Commentary Magazine


Posts For: April 27, 2007

Weekend Reading

Terry Teachout has contributed to COMMENTARY for over twenty years, the last ten years of them as our regular music critic. One of our most versatile and wide-ranging writers, he has addressed subjects ranging from Dietrich Fischer-Dieskau to Isaac Bashevis Singer, from Bruno Walter to Walt Disney—and everything in between. (He’s also written excellent biographies of H.L. Mencken and George Balanchine, and is now working on a life of Louis Armstrong.) This weekend, we offer a mere handful of some of his best work, while reminding you that Terry’s writings as deep as they are broad, and that you can browse all of them here.

Culture in the Age of Blogging
June 2005

I.B. Singer and Me
September 2004

Living with Art
February 2004

Taking Sinatra Seriously
September 1997

The Problem of Shostakovich
February 1995

Terry Teachout has contributed to COMMENTARY for over twenty years, the last ten years of them as our regular music critic. One of our most versatile and wide-ranging writers, he has addressed subjects ranging from Dietrich Fischer-Dieskau to Isaac Bashevis Singer, from Bruno Walter to Walt Disney—and everything in between. (He’s also written excellent biographies of H.L. Mencken and George Balanchine, and is now working on a life of Louis Armstrong.) This weekend, we offer a mere handful of some of his best work, while reminding you that Terry’s writings as deep as they are broad, and that you can browse all of them here.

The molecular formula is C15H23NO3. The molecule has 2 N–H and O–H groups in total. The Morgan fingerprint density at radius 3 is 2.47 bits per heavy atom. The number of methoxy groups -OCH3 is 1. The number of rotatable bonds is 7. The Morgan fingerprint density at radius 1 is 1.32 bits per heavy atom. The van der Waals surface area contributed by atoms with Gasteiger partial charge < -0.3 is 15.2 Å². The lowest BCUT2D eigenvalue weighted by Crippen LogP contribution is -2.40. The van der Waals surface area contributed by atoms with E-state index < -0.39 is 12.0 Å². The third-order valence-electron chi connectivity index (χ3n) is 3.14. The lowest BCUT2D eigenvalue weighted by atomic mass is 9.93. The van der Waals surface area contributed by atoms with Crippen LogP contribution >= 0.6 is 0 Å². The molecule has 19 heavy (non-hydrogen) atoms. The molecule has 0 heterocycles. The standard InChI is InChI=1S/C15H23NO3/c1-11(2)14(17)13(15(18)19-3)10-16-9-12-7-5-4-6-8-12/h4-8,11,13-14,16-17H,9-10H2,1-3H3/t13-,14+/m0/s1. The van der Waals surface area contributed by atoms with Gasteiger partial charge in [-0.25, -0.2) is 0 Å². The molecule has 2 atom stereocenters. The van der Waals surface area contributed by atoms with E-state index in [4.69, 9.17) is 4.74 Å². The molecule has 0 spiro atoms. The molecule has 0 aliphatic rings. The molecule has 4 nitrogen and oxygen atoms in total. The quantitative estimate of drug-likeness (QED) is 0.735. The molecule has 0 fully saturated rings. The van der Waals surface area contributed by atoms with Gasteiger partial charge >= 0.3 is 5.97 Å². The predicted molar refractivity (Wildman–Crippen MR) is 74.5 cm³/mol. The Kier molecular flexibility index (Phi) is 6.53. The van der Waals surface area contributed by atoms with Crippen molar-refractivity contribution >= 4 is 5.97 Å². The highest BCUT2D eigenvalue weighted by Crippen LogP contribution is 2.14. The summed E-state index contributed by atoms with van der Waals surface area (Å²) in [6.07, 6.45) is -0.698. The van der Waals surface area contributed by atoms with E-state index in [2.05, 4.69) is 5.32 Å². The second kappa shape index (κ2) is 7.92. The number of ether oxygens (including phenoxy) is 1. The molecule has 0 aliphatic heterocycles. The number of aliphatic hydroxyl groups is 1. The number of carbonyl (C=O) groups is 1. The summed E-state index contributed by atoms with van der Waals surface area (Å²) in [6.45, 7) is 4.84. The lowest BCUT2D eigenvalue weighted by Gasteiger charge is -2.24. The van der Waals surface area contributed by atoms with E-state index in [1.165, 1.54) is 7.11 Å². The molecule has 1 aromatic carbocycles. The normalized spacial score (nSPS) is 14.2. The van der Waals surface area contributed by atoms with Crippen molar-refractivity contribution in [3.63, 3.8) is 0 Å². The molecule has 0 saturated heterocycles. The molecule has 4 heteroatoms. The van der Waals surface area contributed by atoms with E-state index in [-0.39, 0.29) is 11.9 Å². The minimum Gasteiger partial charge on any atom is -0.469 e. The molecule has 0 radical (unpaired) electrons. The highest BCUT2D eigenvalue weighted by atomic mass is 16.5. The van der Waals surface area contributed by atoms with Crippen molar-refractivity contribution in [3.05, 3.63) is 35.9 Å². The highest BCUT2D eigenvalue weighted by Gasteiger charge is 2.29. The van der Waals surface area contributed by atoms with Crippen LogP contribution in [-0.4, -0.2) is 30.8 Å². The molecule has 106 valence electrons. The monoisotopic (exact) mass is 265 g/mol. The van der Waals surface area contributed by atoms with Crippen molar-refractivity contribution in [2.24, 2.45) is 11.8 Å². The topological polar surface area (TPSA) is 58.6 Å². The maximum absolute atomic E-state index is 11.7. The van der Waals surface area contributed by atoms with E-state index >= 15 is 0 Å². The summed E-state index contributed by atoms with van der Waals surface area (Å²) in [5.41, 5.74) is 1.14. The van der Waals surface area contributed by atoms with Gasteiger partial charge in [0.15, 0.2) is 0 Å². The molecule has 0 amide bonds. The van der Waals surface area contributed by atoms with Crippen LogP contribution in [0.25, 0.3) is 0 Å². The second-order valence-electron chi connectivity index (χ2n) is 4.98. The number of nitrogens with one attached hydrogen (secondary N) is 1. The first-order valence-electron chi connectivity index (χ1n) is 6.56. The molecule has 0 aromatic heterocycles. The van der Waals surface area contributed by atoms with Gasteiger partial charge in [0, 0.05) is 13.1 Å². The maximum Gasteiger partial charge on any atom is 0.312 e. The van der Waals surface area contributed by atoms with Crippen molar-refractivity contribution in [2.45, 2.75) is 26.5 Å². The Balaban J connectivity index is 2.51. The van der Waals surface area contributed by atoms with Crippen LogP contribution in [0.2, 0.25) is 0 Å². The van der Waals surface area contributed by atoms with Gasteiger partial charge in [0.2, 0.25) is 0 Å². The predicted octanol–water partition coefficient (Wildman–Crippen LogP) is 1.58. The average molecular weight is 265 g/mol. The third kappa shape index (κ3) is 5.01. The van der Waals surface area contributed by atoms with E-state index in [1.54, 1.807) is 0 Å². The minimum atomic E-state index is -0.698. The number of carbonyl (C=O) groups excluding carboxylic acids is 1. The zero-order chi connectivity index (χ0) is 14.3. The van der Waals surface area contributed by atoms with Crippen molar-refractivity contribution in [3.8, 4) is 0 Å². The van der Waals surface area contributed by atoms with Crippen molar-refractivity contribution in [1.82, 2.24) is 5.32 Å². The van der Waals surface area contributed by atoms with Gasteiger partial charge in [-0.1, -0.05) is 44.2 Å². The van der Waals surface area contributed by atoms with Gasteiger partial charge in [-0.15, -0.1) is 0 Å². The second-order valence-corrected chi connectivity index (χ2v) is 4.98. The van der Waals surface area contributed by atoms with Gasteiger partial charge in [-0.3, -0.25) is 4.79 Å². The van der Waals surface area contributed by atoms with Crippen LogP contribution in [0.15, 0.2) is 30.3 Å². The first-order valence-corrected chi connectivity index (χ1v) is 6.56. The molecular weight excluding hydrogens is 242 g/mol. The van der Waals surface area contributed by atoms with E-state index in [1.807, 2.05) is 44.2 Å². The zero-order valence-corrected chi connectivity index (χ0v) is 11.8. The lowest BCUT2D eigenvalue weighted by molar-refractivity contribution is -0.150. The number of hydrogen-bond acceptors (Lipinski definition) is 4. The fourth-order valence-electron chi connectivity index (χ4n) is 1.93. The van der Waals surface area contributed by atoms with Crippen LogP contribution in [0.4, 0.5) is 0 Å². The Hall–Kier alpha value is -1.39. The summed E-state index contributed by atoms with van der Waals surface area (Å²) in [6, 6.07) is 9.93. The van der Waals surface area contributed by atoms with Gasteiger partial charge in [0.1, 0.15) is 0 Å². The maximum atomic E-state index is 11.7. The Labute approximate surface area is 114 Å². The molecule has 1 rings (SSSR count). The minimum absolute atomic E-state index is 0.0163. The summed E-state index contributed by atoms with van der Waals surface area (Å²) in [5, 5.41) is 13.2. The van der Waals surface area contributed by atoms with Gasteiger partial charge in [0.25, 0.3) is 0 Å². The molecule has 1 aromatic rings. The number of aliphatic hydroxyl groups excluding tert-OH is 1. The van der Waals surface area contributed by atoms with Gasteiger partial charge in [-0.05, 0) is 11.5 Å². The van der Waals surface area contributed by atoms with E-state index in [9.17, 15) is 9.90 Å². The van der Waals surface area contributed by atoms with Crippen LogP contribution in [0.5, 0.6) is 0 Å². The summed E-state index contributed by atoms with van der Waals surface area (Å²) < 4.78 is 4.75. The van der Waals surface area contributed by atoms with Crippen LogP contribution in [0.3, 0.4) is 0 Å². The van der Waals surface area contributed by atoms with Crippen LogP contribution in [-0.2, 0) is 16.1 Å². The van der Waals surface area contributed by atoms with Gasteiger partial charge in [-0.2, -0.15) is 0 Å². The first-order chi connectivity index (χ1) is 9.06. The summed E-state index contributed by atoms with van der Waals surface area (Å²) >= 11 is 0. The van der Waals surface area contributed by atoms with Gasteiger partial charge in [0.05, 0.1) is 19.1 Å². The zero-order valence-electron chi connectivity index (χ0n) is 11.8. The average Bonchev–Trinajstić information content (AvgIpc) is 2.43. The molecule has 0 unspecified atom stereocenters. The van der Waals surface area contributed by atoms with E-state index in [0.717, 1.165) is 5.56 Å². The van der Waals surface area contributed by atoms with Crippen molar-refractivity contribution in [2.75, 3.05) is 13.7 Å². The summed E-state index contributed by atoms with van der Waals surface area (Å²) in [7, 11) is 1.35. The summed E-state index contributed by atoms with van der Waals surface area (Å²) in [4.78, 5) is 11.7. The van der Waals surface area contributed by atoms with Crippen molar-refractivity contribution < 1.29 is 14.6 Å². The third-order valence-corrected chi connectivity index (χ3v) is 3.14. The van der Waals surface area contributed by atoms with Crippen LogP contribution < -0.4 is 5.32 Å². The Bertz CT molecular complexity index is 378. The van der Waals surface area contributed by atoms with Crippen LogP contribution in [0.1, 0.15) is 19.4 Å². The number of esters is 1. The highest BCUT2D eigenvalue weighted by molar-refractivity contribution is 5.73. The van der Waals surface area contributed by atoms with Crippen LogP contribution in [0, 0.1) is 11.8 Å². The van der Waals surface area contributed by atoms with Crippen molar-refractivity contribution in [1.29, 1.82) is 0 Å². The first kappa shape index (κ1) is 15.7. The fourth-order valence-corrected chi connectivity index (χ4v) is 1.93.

Culture in the Age of Blogging
June 2005

I.B. Singer and Me
September 2004

Living with Art
February 2004

Taking Sinatra Seriously
September 1997

The Problem of Shostakovich
February 1995

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Hillary’s Time Tunnel

In last night’s Democratic debate, Hillary Clinton continued to insist on her illogical disavowal of her 2002 vote in the Senate in favor of authorizing the use of force in Iraq: “It was a sincere vote,” she said, “based on the information available to me. And I’ve said many times that if I knew then what I now know, I would not have voted that way.”

But of course Clinton did not know then what she knows now. No one did. Those who voted for or against the war had to base their decision on the information available to them at the time. The TV program, The Time Tunnel, which I used to watch in the 1960’s, was not a reality show, but Clinton and others like her seem to think that if they could only go back in time, bringing their current knowledge with them, they could alter the course of history. Andrew Sullivan plays the same game, only, given his higher IQ and learning, even more dishonestly—see my Tiramisu, Andrew? for his particular recipe.